American Airlines Flight 587 crashed on November 12, 2001, near Belle Harbor, NY, shortly after the Airbus 300-600 suffered an in-flight structural separation of the vertical stabilizer and rudder. The scheduled flight carrying 251 passengers and nine crew members had taken off a few minutes before the crash from New York’s John F. Kennedy (JFK) airport with a planned destination of Santo Domingo, Dominican Republic. All 260 people on board were killed in the crash as well as five persons on the ground. Ladd Sanger and I represented the families of 24 passengers.
Credit: Shaul Schwarz/Getty Images
Details about the Crash
- The failure sequence occurred after AA 587 passed through the wake turbulence of a Japan Air Lines Boeing 747, which had just taken off from the same runway at JFK.
- After AA 587 encountered the wake turbulence, the vertical stabilizer and rudder separated from the Airbus airframe, followed by separation of the aircraft’s two engines.
- The aircraft then crashed and burned in the Belle Harbor neighborhood near Rockaway Beach in Queens, NY.
- The vertical stabilizer and rudder assembly were recovered from Jamaica Bay, which is about one mile from where the main aircraft wreckage impacted the ground.
Multi-district Litigation (MDL)
Numerous lawsuits were filed against American Airlines and Airbus, with all of the cases filed in United States federal district courts being transferred to Judge Robert W. Sweet, U.S. District Court for the Southern District of New York, according to the federal Multi-district Litigation (MDL), i.e. MDL-1448.
In the resulting litigation, American Airlines alleged that the Airbus airframe did not meet applicable standards and that the vertical stabilizer and rudder should not have failed under the types of loads imposed by flight crew rudder inputs. Airbus alleged that the pilot making rudder inputs at the moment of the wake turbulence encounter imposed excessive and unwarranted static forces on the vertical stabilizer and rudder.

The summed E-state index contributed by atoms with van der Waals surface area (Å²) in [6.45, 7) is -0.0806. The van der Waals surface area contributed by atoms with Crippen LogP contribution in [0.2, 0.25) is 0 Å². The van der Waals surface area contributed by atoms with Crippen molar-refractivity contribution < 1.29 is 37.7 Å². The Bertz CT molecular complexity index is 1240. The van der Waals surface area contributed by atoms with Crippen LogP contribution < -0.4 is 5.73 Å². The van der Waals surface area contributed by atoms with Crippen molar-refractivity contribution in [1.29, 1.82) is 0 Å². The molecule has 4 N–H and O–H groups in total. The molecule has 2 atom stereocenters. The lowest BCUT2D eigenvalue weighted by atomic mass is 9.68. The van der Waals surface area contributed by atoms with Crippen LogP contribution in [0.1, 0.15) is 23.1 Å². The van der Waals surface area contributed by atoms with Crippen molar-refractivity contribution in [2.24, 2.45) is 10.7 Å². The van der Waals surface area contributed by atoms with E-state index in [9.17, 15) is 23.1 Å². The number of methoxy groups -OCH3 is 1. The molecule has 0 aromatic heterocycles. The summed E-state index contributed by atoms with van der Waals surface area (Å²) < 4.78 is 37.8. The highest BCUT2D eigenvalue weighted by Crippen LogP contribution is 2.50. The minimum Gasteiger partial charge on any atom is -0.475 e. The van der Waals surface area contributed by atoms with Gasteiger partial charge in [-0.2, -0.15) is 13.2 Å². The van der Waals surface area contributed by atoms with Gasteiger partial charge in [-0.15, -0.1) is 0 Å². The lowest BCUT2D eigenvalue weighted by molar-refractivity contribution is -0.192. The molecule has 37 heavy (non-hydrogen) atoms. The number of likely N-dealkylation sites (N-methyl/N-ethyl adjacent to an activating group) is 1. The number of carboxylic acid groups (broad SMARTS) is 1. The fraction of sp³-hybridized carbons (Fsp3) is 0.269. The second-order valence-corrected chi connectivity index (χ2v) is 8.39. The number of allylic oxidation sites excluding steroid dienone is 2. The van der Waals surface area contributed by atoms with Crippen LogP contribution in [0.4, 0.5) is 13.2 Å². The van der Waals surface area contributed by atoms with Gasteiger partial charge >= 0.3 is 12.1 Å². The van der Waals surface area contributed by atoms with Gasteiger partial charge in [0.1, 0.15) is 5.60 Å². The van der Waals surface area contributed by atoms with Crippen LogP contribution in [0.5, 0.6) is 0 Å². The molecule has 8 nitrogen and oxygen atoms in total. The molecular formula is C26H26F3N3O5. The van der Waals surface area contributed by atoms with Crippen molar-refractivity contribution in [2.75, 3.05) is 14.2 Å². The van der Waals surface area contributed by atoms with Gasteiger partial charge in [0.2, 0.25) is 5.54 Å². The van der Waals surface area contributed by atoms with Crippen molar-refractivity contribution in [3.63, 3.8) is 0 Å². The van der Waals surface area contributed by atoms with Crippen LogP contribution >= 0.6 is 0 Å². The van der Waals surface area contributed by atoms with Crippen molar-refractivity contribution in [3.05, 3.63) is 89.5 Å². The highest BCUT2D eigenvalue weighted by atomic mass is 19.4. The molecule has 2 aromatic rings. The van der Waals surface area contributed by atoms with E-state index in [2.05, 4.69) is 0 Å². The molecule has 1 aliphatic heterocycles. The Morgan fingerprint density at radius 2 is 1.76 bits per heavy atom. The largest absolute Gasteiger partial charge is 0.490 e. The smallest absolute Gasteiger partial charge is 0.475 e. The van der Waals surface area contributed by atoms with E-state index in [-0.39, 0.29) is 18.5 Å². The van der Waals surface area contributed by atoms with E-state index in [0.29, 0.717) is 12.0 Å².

Most of the focus in the litigation was on the static forces imposed on the vertical tail structure; however, evidence was developed during discovery of Airbus structural engineers of a potential dynamic loading scenario that was capable of generating destructive forces depending upon the frequency of the pilot’s successive rudder inputs.
A key factor in the litigation was Judge Sweet’s determination that admiralty law should apply to the damages and losses suffered by the passengers. As a result of his efforts during the briefing of the issues before Judge Sweet, firm partner Ladd Sanger published an article entitled, “Flying and Crashing on the Wings of Fortuosity: The Case for Applying Admiralty Jurisdiction to Aviation Accidents Over Navigable Waters” that discussed the application of admiralty law in aviation cases.
Outcome and Settlement
None of the cases filed on behalf of passengers or ground victims went to trial. All cases ultimately settled for confidential amounts, with both American Airlines and Airbus making contributions to the settlement funds.
In this airline litigation, Ladd and I were appointed to the MDL-1448 Plaintiff’s Steering Committee by Judge Sweet. The firm represented the families of 24 passengers. All of the firm’s cases settled with American Airlines and Airbus for confidential amounts.